I’d like for you all to find and maintain a soulful connection.  We all need to listen and learn and bring this part of who we are and its healing energy into everything we do.  Self-care helps us do that.  While it is important to us it is also important to others, to the work, to the lives we live.  We really need to realize how much what we do and don’t do matters.   

 

You are the embodiment of a Divine soul.  You are important and you make a difference. 

 

 

Thanks for allowing me a pausing opportunity to share from my heart with you. 

Blessings, Deborah

https://www.createspace.com/6558195  Your Antidote for Overwhelm  just released. Also on Kindle at Amazon.com

 

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I've been following this group since last year.  What they have to share calls us to respond rather than react to the fears that get triggered in our personal lives as well as what is happening in the world.  As we have shared with each other,  life's events distract us from our soul's wisdom and invite us into fear.  In the energetic field of fear we lose sight of the new humanity awaiting to be born.  It is time for us to evolve.  Life as the status quo is no longer sustainable. Like in the birthing process we need to breath through the pain focused on the new life being birthed.  It leads us past pain and fear into joy and unconditional love for this new life we hold in our arms.  This new life is fragile, sensitive and needing our undivided attention, love and care.  We need to do this within ourselves.  By birthing a more embodied soulfulness we take new actions from an integration of mindbodysoul.  To find out more listen to James O'Dea who shares how we can become peacemakers within our lives, families, communities and the world.  Our actions great or small do make a difference.

http://theshiftnetwork.com/CultivatingPeace/recording 

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It is interesting how one can use words but never realize their meaning. Having just celebrated our Independence Day, I wondered about the word independence. What does it really mean? I’ve been told all my life that I’m “independent.” It seemed like the context of it was helpful when I was a child because I wanted to be able to do things for myself. Our first experiences of our ability to master our environment, begins when we can say, “Mommy I do peeped all by myself,” then run to show what we did and where we did it. Later, we move on to things beyond basic bodily functions to ‘I can dress myself, ride a bike without the training wheels,’ and so on. But does this really make us “independent”?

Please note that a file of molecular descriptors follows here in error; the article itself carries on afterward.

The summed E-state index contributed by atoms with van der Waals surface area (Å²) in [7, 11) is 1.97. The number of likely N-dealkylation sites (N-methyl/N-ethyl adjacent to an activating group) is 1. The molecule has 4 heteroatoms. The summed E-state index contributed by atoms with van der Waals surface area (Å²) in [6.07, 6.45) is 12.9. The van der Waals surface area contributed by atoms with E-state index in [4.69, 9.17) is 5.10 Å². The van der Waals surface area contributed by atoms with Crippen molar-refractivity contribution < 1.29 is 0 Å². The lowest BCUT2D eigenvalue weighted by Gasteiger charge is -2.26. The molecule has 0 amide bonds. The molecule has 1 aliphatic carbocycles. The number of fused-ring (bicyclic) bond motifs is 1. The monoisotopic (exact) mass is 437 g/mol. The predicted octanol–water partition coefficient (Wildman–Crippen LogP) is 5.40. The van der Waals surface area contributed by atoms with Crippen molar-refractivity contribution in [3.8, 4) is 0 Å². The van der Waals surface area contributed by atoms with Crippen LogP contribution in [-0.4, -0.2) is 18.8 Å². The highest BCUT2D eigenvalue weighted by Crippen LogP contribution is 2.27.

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On March 23, 2012, my husband and I saw the movie “Hunger Games.” It is so many stories in one. It spoke to my husband and me, surprisingly on a deeply emotional level. The basic story is about a future time when due to drought, famine and war, the United States has been replaced by the Capitol called Panem and 12 districts.  In order to remind the districts of the uprising that lead to the wars, each district through a lottery system sends a boy and a girl to fight to the death in the Hunger Games. These games become a brutal entertaining event projected through their media on full screens to all districts. The 24 competitors forced to fight to the death, as punishment for past deed. Only one can be victorious.

These children between the ages of twelve and eighteen become caught-up in a life and death struggle orchestrated by a group of Capitol personnel overseeing the games, who change the rules by adding fire or wild beasts, when they do not like how the players are doing. This same scenario is played out every day and reflected in the lives of the families I counsel.

With deep sadness, I witness children of all ages wailing for love and understanding from their parents who stay stuck in emotional distance and rigid thinking. “My way or the highway” seems to be too many parents' mantra, forcing their children into a conflict between normal developmental needs and needs for their parents' approval, guidance and loving felt presence: Growing vs. survival.

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I am not responsible for what others have done to hurt me or what they did not do for me that I needed.

I am response-able to choose how I let those experiences define me and what is possible for my life.

I choose to rise from the ashes of my pain and forge my own pathways from experiences wisdom.